When you buy a car on finance, the name on the contract is yours, but you won’t own the vehicle until you’ve paid the costs in full. While you are making repayments, the lender legally owns the car so you will not be able to sell it.
However, if you do want to sell your car, there are steps you can take so you are in a position to do so.
Read on to find out how you can sell a financed car, and whether it is the right decision for you.
Can I sell a car on finance?
Technically no, not without consulting your finance provider. You can’t sell a car on finance as you don’t legally own it until you have made all your payments. You can only sell your car once you have finished your contract, made all your monthly payments and paid the option to purchase fee (Hire Purchase) or the balloon payment (Personal Contract Purchase) which makes you the vehicle’s legal owner.
It’s illegal to sell a car on finance without telling the buyer that you still owe money on it and without paying off the debt. If you don’t tell the buyer, you will have committed fraud and could be prosecuted.
The finance provider could take you to court if you don’t settle the debt and fees, and/or for breaking the terms of your contract.
The buyer will be affected too. Their new vehicle could be repossessed by the finance company, however they may allow the buyer to keep the vehicle if it was purchased in good faith; this is known in the auto trade as having a good title.
However, if you bought your car using a personal loan, you can sell the car whenever you like as you are its legal owner. You just need to make sure you continue to make the monthly loan repayments.
What can I do if I want to sell my financed car?
If you don’t want to wait until the end of your contract to sell your car, you do have some options.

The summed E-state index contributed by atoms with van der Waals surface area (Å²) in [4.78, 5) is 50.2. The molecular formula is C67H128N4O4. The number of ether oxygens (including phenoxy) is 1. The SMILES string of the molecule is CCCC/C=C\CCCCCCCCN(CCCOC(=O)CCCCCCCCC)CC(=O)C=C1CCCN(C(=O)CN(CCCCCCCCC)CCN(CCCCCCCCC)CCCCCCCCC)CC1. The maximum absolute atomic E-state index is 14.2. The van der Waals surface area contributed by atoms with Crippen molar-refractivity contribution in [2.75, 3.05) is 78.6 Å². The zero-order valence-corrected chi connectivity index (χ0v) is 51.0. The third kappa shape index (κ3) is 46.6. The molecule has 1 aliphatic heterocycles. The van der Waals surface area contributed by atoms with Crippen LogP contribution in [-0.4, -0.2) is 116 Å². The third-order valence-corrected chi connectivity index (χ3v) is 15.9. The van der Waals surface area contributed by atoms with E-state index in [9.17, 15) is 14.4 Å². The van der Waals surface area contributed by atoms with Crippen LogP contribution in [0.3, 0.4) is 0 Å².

Whatever type of car finance you have, if you want to sell your car before the end of the contract you will have to contact your finance provider to get a settlement figure and pay it to clear your loan. Once you have paid this settlement figure, ownership of the car would transfer to you and you are free to sell it if you wish.
A settlement figure is the amount needed to repay the loan in full, or to settle the agreement between you and the finance company.
This figure will normally be cheaper than continuing with your monthly repayments as it won’t include the accrued interest you would have had to pay. However, it is likely to include early repayment fees and other charges.
To be able to sell your vehicle you must pay the settlement figure in full, along with any admin fees. Once you have paid this you can arrange to sell the car. Because the settlement fee has been paid, the new buyer of the car will be the new owner.
Will a new car dealership settle my outstanding finance?
When selling your car to a dealership, if you have outstanding finance, the dealer will require an up to date settlement figure for your car finance. Some dealers may pay the settlement figure directly to your lender if it is less than the value of the car, after which they will either pay you the surplus or you can use it for a deposit on a new vehicle.